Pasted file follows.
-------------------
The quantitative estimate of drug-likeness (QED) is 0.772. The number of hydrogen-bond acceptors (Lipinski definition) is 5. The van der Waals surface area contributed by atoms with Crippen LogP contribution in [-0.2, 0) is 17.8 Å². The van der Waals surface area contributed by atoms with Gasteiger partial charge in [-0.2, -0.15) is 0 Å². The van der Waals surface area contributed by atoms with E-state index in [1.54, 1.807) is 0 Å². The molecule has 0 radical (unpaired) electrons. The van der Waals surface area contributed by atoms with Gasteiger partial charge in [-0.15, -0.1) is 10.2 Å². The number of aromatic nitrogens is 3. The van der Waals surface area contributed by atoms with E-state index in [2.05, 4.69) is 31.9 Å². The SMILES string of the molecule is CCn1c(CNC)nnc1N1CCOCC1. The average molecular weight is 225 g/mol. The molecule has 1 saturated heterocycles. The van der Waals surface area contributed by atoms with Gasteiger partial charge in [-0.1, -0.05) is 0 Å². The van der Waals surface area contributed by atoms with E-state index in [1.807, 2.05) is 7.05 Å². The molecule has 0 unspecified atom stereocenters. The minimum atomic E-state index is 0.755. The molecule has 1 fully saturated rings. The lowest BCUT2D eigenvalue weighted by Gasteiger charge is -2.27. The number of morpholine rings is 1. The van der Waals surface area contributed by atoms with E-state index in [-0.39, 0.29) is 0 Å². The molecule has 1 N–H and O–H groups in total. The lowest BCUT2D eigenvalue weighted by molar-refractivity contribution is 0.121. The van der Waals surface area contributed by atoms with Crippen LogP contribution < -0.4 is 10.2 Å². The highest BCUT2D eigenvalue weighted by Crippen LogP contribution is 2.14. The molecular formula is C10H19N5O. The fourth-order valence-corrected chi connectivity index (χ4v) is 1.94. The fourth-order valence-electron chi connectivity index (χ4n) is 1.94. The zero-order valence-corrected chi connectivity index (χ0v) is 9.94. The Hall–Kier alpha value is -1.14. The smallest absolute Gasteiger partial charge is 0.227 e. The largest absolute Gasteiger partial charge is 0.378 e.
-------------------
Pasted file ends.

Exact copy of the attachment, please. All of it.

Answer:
The quantitative estimate of drug-likeness (QED) is 0.772. The number of hydrogen-bond acceptors (Lipinski definition) is 5. The van der Waals surface area contributed by atoms with Crippen LogP contribution in [-0.2, 0) is 17.8 Å². The van der Waals surface area contributed by atoms with Gasteiger partial charge in [-0.2, -0.15) is 0 Å². The van der Waals surface area contributed by atoms with E-state index in [1.54, 1.807) is 0 Å². The molecule has 0 radical (unpaired) electrons. The van der Waals surface area contributed by atoms with Gasteiger partial charge in [-0.15, -0.1) is 10.2 Å². The number of aromatic nitrogens is 3. The van der Waals surface area contributed by atoms with E-state index in [2.05, 4.69) is 31.9 Å². The SMILES string of the molecule is CCn1c(CNC)nnc1N1CCOCC1. The average molecular weight is 225 g/mol. The molecule has 1 saturated heterocycles. The van der Waals surface area contributed by atoms with Gasteiger partial charge in [-0.1, -0.05) is 0 Å². The van der Waals surface area contributed by atoms with E-state index in [1.807, 2.05) is 7.05 Å². The molecule has 0 unspecified atom stereocenters. The minimum atomic E-state index is 0.755. The molecule has 1 fully saturated rings. The lowest BCUT2D eigenvalue weighted by Gasteiger charge is -2.27. The number of morpholine rings is 1. The van der Waals surface area contributed by atoms with E-state index in [-0.39, 0.29) is 0 Å². The molecule has 1 N–H and O–H groups in total. The lowest BCUT2D eigenvalue weighted by molar-refractivity contribution is 0.121. The van der Waals surface area contributed by atoms with Crippen LogP contribution < -0.4 is 10.2 Å². The highest BCUT2D eigenvalue weighted by Crippen LogP contribution is 2.14. The molecular formula is C10H19N5O. The fourth-order valence-corrected chi connectivity index (χ4v) is 1.94. The fourth-order valence-electron chi connectivity index (χ4n) is 1.94. The zero-order valence-corrected chi connectivity index (χ0v) is 9.94. The Hall–Kier alpha value is -1.14. The smallest absolute Gasteiger partial charge is 0.227 e. The largest absolute Gasteiger partial charge is 0.378 e.